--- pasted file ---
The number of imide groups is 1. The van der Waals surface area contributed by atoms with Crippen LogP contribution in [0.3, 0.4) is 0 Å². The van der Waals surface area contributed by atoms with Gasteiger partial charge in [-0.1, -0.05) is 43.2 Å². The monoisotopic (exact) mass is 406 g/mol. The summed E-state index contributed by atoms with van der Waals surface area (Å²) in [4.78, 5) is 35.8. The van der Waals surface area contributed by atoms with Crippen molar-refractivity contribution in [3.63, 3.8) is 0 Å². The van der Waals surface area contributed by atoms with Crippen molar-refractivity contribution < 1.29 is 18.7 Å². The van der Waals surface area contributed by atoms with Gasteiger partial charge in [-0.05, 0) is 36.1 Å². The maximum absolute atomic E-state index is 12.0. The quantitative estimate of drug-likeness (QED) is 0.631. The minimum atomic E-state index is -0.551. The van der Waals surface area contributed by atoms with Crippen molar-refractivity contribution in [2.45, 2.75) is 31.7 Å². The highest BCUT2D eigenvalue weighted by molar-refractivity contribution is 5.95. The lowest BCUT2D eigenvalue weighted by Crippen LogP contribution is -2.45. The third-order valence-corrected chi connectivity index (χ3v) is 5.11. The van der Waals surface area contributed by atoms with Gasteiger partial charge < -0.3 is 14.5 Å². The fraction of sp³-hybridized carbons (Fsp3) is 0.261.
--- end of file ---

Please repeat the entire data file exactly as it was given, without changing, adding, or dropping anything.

The number of imide groups is 1. The van der Waals surface area contributed by atoms with Crippen LogP contribution in [0.3, 0.4) is 0 Å². The van der Waals surface area contributed by atoms with Gasteiger partial charge in [-0.1, -0.05) is 43.2 Å². The monoisotopic (exact) mass is 406 g/mol. The summed E-state index contributed by atoms with van der Waals surface area (Å²) in [4.78, 5) is 35.8. The van der Waals surface area contributed by atoms with Crippen molar-refractivity contribution in [3.63, 3.8) is 0 Å². The van der Waals surface area contributed by atoms with Crippen molar-refractivity contribution < 1.29 is 18.7 Å². The van der Waals surface area contributed by atoms with Gasteiger partial charge in [-0.05, 0) is 36.1 Å². The maximum absolute atomic E-state index is 12.0. The quantitative estimate of drug-likeness (QED) is 0.631. The minimum atomic E-state index is -0.551. The van der Waals surface area contributed by atoms with Crippen molar-refractivity contribution in [2.45, 2.75) is 31.7 Å². The highest BCUT2D eigenvalue weighted by molar-refractivity contribution is 5.95. The lowest BCUT2D eigenvalue weighted by Crippen LogP contribution is -2.45. The third-order valence-corrected chi connectivity index (χ3v) is 5.11. The van der Waals surface area contributed by atoms with Gasteiger partial charge < -0.3 is 14.5 Å². The fraction of sp³-hybridized carbons (Fsp3) is 0.261.